NASA’s Mars 2020 rover has received its nuclear power plant developed by Aerojet Rocketdyne and Teledyne. The Multi-Mission Radioisotope Thermoelectric Generator (MMRTG) unit will provide the robotic spacecraft with 125 W of electricity to operate the drive motors and power the onboard systems, as well as provide heat to keep the electronics warm during the sub-arctic Martian nights.
Currently undergoing final testing and assembly at NASA’s Kennedy Space Center in the runup to its July 2020 launch, the Mars 2020 rover is an updated version of the space agency’s highly successful Curiosity rover. Like Curiosity, Mars 2020 is a six-wheeled autonomous robot about the size of a 4X4 and its primary mission will be to seek out areas that may once have been habitable and collect soil and rock samples for analysis or stored for recovery and return to Earth by a future mission.
The MMRTG is a key component of this mission. It’s not a nuclear reactor, but more of a nuclear battery similar to those first used by NASA in 1962 and a direct descendant of the ones used on the Viking, Pioneer, Voyager,and New Horizons missions. Instead of using a full-blown nuclear reaction, the MMRTG uses plugs of plutonium 238-dioxide fused into a ceramic and sealed in a special armored container for safety during launch from Earth.
Once activated, the plutonium naturally undergoes radioactive decay and heats up. Thermocouples inside the generator convert this heat into electricity and the excess heat is used to either warm the rover or is dumped using radiators. With a service life of at least 14 years, the MMRTG makes the rover independent of outside power sources like sunlight – making it highly resistant to cold and Martian dust storms like the one that is currently keeping the solar-powered Opportunity rover in hibernation.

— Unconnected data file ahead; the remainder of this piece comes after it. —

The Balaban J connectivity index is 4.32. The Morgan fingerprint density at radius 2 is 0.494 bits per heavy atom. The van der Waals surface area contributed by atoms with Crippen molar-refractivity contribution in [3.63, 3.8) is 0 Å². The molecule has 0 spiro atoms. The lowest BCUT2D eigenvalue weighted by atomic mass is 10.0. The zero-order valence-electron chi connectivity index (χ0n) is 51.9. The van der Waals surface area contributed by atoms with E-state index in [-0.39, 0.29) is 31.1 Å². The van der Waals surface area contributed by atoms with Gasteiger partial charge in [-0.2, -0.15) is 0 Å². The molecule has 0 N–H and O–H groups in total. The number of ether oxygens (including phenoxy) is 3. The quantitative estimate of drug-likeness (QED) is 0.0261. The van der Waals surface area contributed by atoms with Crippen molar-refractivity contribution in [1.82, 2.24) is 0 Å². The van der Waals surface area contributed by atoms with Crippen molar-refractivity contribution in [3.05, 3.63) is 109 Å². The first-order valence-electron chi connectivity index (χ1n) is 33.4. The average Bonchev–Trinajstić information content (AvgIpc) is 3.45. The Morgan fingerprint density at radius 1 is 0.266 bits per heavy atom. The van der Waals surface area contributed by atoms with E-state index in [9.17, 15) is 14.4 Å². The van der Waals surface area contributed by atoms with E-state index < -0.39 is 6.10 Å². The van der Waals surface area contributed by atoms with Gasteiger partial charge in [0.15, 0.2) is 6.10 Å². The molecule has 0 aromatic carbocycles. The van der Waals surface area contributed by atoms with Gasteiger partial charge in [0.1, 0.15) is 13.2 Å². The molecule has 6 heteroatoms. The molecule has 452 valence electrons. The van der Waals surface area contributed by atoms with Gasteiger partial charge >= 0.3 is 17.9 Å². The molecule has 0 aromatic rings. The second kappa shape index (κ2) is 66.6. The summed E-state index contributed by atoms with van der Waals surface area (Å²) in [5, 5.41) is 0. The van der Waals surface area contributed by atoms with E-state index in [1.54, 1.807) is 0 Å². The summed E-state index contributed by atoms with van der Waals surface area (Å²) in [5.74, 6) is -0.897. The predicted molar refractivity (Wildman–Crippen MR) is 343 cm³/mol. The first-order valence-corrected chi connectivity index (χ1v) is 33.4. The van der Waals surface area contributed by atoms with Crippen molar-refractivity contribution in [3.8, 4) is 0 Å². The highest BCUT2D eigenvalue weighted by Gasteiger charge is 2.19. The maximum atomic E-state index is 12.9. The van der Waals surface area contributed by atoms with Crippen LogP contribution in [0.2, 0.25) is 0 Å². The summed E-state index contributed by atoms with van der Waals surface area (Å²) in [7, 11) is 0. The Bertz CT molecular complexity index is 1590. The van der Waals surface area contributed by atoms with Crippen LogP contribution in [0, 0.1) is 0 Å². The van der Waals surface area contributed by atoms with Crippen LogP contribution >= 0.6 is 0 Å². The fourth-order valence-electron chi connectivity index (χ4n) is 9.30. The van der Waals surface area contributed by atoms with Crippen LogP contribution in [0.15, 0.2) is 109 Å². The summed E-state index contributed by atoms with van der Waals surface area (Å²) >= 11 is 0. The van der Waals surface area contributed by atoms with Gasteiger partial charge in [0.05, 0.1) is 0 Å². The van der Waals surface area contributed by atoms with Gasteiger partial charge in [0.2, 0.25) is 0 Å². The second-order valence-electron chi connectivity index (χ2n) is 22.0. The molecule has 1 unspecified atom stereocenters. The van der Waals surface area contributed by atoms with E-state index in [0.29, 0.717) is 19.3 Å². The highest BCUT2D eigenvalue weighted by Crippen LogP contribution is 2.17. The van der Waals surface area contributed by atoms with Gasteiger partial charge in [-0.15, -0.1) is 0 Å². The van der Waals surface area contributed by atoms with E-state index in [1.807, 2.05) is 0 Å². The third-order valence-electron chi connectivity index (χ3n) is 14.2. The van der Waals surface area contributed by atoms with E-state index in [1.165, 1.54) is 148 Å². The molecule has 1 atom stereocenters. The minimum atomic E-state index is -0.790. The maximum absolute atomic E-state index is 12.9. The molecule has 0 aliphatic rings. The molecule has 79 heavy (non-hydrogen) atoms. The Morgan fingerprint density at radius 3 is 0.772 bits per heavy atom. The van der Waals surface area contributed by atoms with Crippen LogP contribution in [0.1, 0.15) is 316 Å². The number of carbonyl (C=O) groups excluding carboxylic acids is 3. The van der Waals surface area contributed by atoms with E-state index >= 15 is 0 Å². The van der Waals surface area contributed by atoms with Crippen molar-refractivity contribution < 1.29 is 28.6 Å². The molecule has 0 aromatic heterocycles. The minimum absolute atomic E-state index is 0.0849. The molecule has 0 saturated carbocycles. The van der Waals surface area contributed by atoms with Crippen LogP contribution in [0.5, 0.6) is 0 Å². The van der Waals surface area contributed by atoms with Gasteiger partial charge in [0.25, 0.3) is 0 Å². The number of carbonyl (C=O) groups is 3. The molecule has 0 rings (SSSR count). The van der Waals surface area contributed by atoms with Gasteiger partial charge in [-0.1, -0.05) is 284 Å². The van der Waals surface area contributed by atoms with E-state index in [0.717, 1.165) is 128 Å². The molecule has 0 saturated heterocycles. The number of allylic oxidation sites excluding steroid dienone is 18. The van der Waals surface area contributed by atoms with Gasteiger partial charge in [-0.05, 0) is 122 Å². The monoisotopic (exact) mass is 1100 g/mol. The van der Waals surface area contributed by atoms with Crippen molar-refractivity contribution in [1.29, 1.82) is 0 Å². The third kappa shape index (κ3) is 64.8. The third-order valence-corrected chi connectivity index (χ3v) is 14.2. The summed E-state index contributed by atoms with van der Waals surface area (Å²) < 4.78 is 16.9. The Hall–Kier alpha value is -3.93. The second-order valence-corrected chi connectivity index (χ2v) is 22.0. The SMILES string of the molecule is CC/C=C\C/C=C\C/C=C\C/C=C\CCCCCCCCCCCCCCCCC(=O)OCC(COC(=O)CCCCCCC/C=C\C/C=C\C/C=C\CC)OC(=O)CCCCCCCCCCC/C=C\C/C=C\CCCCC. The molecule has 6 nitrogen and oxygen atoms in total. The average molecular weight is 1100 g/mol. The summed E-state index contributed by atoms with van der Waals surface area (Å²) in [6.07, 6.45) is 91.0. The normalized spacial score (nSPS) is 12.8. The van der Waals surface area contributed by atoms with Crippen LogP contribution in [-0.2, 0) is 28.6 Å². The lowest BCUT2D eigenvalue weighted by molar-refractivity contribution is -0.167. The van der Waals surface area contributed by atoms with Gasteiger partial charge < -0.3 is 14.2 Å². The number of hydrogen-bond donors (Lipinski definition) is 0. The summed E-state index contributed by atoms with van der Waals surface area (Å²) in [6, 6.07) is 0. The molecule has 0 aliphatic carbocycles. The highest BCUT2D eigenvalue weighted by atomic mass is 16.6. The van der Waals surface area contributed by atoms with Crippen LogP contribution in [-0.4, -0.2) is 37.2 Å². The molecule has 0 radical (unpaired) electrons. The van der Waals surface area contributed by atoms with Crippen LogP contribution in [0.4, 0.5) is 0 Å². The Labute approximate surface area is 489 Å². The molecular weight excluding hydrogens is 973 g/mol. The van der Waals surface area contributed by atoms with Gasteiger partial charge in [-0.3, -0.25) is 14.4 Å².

According to Rocketdyne, the MMRTG was delivered to the US Department of Energy’s (DOE) Idaho National Laboratory (INL) for installation of the plutonium fuel. It will then be sent on to the Kennedy Space Center to be integrated into the Mars 2020 rover. The company is contracted to build an additional generator, though this has not been assigned to any mission yet.
“We’re best known for propulsion, but our role in supporting space programs certainly does not end there,” says Eileen Drake, Aerojet Rocketdyne CEO and president. “We’ve built lithium-ion batteries for the International Space Station, provide nuclear generators for deep space missions like the Mars rovers, and are building the electrical power system for Sierra Nevada’s Dream Chaser.”